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Kristen Brock-Petroshius, Cindy Breunig and Laura McNeill: Even though it's difficult, keep discussing race

Kristen Brock-Petroshius, Cindy Breunig and Laura McNeill: Even though it's difficult, keep discussing race

RACE RALLY 1-12052014200003 (copy) (copy)

Brandi Grayson of the Young Gifted and Black Coalition leads participants in a march to protest racial inequities on South Park Street Dec. 5.

The open letter penned by the Young Gifted and Black Coalition and the response from Police Chief Koval have dynamically deepened the conversation around racial disparities in Madison. This deeper level of conversation brings with it passion and complexity, as well as trauma and pain. It is up to all of us as a community to stay engaged despite the tension and discomfort.

Dane County leads the nation in racial disparities, particularly in the criminal justice system. We have different experiences of Madison based on our race. People of color who have done nothing wrong often have negative contact with the police. As white people, we have heard of the following experiences from black friends and family here in Madison:

• A black man is walking home. Several squad cars drive up and five cops run out of the car pointing their guns at him. The man quickly puts his hands over his head. After holding him in handcuffs for several minutes, the police determine they have the wrong person. When the man loudly tells the crowd that gathers that he has been racially profiled, the police tell him to shut up. He refuses, and is arrested for disorderly conduct.

• A black woman is meeting up with a black male friend to go for a run through a park one fall night after dusk. Despite the fact that she leaves her car with ankle weights and sweatpants on, two cop cars pull up and detain them both, detaining the woman on suspicion of prostitution.

• A black man shows up for his son’s elementary school graduation, but is unaware he needs a ticket to enter. While explaining the situation to the police officer at the door, he hears his son’s name called. He leans into the door to glimpse him walking across the stage. The officer pushes him out of the doorway and onto the ground, and then arrests him.

• An unemployed black man runs to the grocery store late one night to buy diapers for his baby. On his way out of the store, a cop recognizes him, runs his name through his computer, and then arrests him on a warrant for failure to pay child support.

• A homeless black person is on the lake fishing early one morning with all his possessions on him, including a sleeping bag. A cop makes an accusation that he must have slept in the park overnight, which is illegal, and arrests him.

These experiences of police contact are traumatizing and can lead to an understandable desire to have “no interaction” with police. While this declaration may feel shocking, we call upon Chief Koval to commit to listening to the real traumatic experiences it is rooted in.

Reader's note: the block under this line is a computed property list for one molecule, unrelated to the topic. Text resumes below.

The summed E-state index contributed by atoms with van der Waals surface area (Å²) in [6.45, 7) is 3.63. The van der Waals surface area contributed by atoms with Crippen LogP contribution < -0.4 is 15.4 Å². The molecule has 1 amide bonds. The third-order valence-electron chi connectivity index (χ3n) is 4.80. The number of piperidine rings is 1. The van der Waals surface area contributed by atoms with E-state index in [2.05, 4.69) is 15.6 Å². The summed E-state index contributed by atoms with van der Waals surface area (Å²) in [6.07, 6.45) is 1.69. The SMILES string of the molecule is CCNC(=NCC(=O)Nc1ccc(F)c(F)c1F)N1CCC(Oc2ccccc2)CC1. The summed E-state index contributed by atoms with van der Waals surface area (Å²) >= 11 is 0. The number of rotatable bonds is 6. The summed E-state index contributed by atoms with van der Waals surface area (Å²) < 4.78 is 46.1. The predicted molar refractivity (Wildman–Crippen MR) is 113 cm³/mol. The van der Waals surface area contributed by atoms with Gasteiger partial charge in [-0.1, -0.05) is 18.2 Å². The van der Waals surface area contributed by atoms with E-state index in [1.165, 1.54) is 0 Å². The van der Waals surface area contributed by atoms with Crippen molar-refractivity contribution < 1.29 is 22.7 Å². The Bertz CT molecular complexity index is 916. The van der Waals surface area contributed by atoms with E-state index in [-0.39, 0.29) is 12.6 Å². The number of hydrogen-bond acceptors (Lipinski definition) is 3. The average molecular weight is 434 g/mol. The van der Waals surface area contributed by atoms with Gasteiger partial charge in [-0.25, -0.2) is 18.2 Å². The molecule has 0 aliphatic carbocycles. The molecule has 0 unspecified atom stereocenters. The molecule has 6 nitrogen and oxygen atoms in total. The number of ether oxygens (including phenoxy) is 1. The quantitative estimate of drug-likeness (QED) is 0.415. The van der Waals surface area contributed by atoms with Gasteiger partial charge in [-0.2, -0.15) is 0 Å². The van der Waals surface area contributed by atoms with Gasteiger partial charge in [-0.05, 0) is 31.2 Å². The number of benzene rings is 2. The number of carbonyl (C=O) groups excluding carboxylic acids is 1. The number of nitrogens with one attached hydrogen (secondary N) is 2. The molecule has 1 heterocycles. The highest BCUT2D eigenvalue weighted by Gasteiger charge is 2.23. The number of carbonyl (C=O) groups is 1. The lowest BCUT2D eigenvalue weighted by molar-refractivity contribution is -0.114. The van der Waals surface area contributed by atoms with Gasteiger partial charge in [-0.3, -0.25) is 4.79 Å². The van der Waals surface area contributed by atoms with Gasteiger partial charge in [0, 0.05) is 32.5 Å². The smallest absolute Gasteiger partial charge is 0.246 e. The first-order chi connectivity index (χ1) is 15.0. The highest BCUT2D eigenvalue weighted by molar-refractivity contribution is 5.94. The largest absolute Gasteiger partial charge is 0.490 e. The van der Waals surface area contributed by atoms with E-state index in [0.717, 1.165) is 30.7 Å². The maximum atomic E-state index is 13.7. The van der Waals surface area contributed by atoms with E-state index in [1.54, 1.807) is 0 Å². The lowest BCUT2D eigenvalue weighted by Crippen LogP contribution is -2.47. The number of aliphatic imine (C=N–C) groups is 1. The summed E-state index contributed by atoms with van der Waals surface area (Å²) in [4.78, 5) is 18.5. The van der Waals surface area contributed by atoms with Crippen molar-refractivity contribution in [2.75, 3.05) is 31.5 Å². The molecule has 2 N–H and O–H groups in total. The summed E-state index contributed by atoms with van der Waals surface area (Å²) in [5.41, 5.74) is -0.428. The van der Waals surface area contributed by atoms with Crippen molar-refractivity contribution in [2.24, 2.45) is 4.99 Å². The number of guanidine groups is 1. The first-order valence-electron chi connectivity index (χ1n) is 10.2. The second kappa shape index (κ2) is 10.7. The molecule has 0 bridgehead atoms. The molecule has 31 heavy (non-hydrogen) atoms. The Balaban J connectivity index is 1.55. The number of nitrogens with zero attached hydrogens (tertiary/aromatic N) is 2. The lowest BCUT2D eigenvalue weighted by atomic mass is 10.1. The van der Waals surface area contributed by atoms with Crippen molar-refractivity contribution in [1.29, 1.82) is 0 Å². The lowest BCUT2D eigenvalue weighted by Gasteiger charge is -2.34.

As both YGB and the chief have stated, law enforcement is not the only institution responsible for reinforcing racial disparities. Communities of color still experience inequality in health, education and other social arenas. Even the most well-intentioned law enforcement officer is charged with enforcing unjust laws that disproportionately affect the poor and people of color. How can we as a community work toward an alternative? Both YGB and Koval have laid out potential strategies for remediating these problems. None of them should be dismissed out of hand. Our black police officers, who have life experiences in navigating law enforcement as black people in a racially unequal world, are a rich resource for leadership in our community.

We thank YGB for speaking truth publicly about their experiences and desires about policing in our community. We thank Chief Koval for continuing to engage in this conversation. We know by historical precedents that this hard experience on all sides is what change looks like. We call upon our community to not take the easy way out, write anyone off, and walk away from the conversation. Stay engaged in the complex conversation and help Madison move toward racial justice. Thank you YGB for helping to pull us outside of our worlds of comfort and “niceness” and asking us to critically reflect on the ways we are all complicit in a system that demonstrates we still do not value black lives equally. We are complicit, yet we can be competent and compelled to each take responsibility and continue to turn this system around. #blacklivesmatter

Kristen Brock-Petroshius, Cindy Breunig and Laura McNeill are members of Groundwork, an organization of white people working for racial justice in Dane County.

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